a military coup, continued along much the same lines. On his orders, troops weresent into Abkhazia in August 1992 on the pretext of restoring order, and beganwhat amounted to a programme of ethnic cleansing and cultural genocide.Meanwhile civil war, again largely on ethnic grounds, broke out within theterritory of Georgia between the Georgians and the Mingrelians, a distinct ethnicgroup which has become largely assimilated by the Georgians.This turmoil is certainly not exclusive to the post-Soviet period. The followingwords are taken from C. E. Bechhofer, as he travelled through the south ofRussia and the Caucasus in 1919 and 1920.
I discovered from a high Georgian authority at Tiflis that the Georgian Government thenintended, should Batum come into their hands, to use their customary anti-Russian methodsthere. All non-Georgians engaged in the public services were to be given fourteen days toquit. Georgian was to be made the only language for official use, and was to be substitutedfor Russian everywhere. All non-Georgians engaged in trade or owning land—even underthe 25-acre limit—would be subjected to such organized persecution that they would soonthink themselves lucky to escape with their lives from Batum.
Indeed, the events of the last few years in Georgia and Abkhazia may be seenas part of a recurring pattern in which language and ethnically motivated policieshave played a key role. One of the major Abkhaz grievances concerns changesin the political status of Abkhazia; from independence and then full SovietSocialist Republic status (albeit bound to Georgia by 'special treaty ties'),Abkhazia was demoted in 1931 by Stalin to an Autonomous Republic within theGeorgian Soviet Socialist Republic.The material below serves as documentary evidence of the historical roots ofother contemporary Abkhaz grievances. In just over one century the ethniccomposition of Abkhazia has changed considerably. This began with the massexodus of Abkhazians, mostly to present-day Turkey, in 1864, following theRussian conquest of the Caucasus. The demographic changes continued through-out the 1930s and 1940s under Lavrentii Beria, Communist Party Secretary forTranscaucasia, and himself a Mingrelian. Some Abkhazians were forced to leaveunder fear of persecution, and Germans and Greeks were deported to CentralAsia. At the same time other nationalities, primarily Mingrelians and Georgians,though also Russians and Armenians, were encouraged to move into the vacatedterritory. In some cases whole villages of Mingrelians were forcibly resettled inpurpose-built villages in the eastern areas of Abkhazia, often deliberately placedamongst Abkhazian villages to weaken feelings of cultural homogeneity.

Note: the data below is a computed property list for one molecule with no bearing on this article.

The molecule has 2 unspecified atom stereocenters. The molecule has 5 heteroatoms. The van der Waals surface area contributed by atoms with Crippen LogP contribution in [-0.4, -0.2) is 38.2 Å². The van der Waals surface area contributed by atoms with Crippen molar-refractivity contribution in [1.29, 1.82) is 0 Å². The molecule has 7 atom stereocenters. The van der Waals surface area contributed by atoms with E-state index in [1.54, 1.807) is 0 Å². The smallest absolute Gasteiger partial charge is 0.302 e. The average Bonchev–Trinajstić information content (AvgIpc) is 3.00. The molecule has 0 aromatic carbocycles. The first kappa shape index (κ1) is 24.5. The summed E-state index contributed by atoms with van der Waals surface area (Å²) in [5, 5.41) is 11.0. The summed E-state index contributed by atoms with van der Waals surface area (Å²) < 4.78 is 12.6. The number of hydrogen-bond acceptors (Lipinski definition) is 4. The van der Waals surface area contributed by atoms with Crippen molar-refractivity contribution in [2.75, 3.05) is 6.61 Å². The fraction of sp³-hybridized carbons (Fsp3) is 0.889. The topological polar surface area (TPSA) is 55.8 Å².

This 'Georgianization' of Abkhazia not only involved the physical displace-ment of Abkhazians. Under Akaki Mgeladze, Party Secretary in Sukhumi1944-52 all Abkhazian schools were closed, and publishing and broadcastingbecame very difficult. Employees of ABNII (the Abkhazian Research Institute ofLanguage, Literature and History) were particularly singled out for persecution.The material I have translated here provides a unique insight into how theSoviet system operated, through the reports of a vast network of informers, atleast some of whom were presumably Abkhazians themselves. What stands outmost, perhaps, is the detail of the reports, monitoring both subtle and more156
D o w nl o ad ed B y : [ S O A S Lib r a r y] A t : 14 :58 28 S e p t e mb e r 2010